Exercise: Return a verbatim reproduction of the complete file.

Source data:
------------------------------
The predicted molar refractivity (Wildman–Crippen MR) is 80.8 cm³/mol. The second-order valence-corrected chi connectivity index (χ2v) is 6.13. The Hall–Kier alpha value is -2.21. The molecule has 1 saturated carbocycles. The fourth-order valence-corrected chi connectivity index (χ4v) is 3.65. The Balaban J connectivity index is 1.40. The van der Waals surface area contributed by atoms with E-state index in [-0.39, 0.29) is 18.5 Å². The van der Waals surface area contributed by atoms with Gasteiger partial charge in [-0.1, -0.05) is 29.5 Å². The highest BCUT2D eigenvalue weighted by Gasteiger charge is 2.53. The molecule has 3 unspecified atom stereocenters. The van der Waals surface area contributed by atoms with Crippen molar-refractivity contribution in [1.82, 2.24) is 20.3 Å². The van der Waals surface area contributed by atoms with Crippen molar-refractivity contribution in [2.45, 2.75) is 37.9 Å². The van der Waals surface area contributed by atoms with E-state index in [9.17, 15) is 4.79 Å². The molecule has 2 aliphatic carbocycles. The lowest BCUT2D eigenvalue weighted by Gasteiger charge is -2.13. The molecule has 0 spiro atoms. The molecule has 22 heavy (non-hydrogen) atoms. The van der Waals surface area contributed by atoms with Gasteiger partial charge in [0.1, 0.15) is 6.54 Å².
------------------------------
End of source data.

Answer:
The predicted molar refractivity (Wildman–Crippen MR) is 80.8 cm³/mol. The second-order valence-corrected chi connectivity index (χ2v) is 6.13. The Hall–Kier alpha value is -2.21. The molecule has 1 saturated carbocycles. The fourth-order valence-corrected chi connectivity index (χ4v) is 3.65. The Balaban J connectivity index is 1.40. The van der Waals surface area contributed by atoms with E-state index in [-0.39, 0.29) is 18.5 Å². The van der Waals surface area contributed by atoms with Gasteiger partial charge in [-0.1, -0.05) is 29.5 Å². The highest BCUT2D eigenvalue weighted by Gasteiger charge is 2.53. The molecule has 3 unspecified atom stereocenters. The van der Waals surface area contributed by atoms with Crippen molar-refractivity contribution in [1.82, 2.24) is 20.3 Å². The van der Waals surface area contributed by atoms with Crippen molar-refractivity contribution in [2.45, 2.75) is 37.9 Å². The van der Waals surface area contributed by atoms with E-state index in [9.17, 15) is 4.79 Å². The molecule has 2 aliphatic carbocycles. The lowest BCUT2D eigenvalue weighted by Gasteiger charge is -2.13. The molecule has 0 spiro atoms. The molecule has 22 heavy (non-hydrogen) atoms. The van der Waals surface area contributed by atoms with Gasteiger partial charge in [0.1, 0.15) is 6.54 Å².